April 29, 2008

Roy’s Gas Station In Amboy Reopens

History Of Small Town

Submitted by Dan Wilson
Best Syndication

Amboy CA – The sleepy town of Amboy California is waking up with the opening of the famous Roy’s Gas Station. The station sits on the corner of historic Route 66 (also known as the circa 1910 National Trails Highway) and Amboy Road, in the tiny community of Amboy. The restaurant and gas station was first opened in 1938 by Roy and Velma Crowl.

A Little History

The couple had two children, Lloyd Irwin and Betty, who helped run the business. Betty married Herman “Buster” Burris who road into town on horseback. Later Buster teamed up with her father in the business. They kept the gas station and café open 24-hours a day and later added a motel. During the 1940s business was brisk with travelers along Route 66.

Interstate 40

Lloyd moved to Twentynine Palms about 50 miles to the south, but continued to travel back and forth to work at the salt mines east of Amboy. In 1972 Interstate 40 opened to the north and the town lost nearly all of its business. Before the Interstate the town boasted over 100 residents, but nearly everyone was forced to move.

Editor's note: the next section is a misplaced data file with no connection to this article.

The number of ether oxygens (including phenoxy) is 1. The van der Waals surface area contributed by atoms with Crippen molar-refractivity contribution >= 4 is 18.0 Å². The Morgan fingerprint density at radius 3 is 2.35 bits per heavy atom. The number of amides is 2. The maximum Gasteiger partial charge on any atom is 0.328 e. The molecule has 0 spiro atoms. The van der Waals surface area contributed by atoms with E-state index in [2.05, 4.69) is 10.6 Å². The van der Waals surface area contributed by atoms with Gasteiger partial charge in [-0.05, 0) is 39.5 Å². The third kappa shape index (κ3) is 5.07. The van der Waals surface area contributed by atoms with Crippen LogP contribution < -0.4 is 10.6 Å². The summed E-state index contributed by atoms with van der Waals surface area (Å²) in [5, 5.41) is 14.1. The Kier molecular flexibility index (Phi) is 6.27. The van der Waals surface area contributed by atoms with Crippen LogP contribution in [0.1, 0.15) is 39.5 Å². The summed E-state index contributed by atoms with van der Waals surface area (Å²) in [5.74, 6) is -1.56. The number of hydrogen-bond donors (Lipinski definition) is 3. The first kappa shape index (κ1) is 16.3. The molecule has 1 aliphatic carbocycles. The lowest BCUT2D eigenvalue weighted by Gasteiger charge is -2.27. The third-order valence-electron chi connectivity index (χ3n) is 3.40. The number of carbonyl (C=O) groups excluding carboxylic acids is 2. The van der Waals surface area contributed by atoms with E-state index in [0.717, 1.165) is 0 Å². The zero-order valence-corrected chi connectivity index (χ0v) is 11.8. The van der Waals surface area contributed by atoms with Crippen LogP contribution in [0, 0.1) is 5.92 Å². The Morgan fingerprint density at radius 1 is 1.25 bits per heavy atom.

Death of the Founder

Roy died in 1977 and Buster took over the business. Betty died of cancer in the 1970’s and Buster later remarried a woman named Bessie. Buster was able to work at the station even into his 80s. He was able to change tires on trucks and buses until he finally retired. The café was known for great burgers and chili.

Although Buster burned most of the buildings to avoid a tax liability, he continued to operate the station until he sold the town in 2000 just before he died at age 92. Due to foreclosure, the investors, Walt Wilson and Tim White, were forced to relinquish control back to Bessie Burris in 2005.

New Owners

Bessie sold the property quickly to Albert Okura, owner of the Juan Pollo Restaurant chain. Okura offered $425,000 in cash and promised to preserve the town and reopen Roy's. There was a lot to do including reestablishing water and electricity. After sinking over $100,000 in renovation and fixing the damage caused by vandals, Okura was able to reopen the gas station on April 24th 2008.

San Bernardino First District Supervisor, Brad Mitzelfelt, helped the new owners cut through some red-tape to get the station open. “I’m happy to see this historic landmark reopened,” said Mitzelfelt, who represents the area. “Roy’s will provide a much-needed rest stop for travelers on Route 66.”

Okura also plans to open the café and mini-mart at the same location.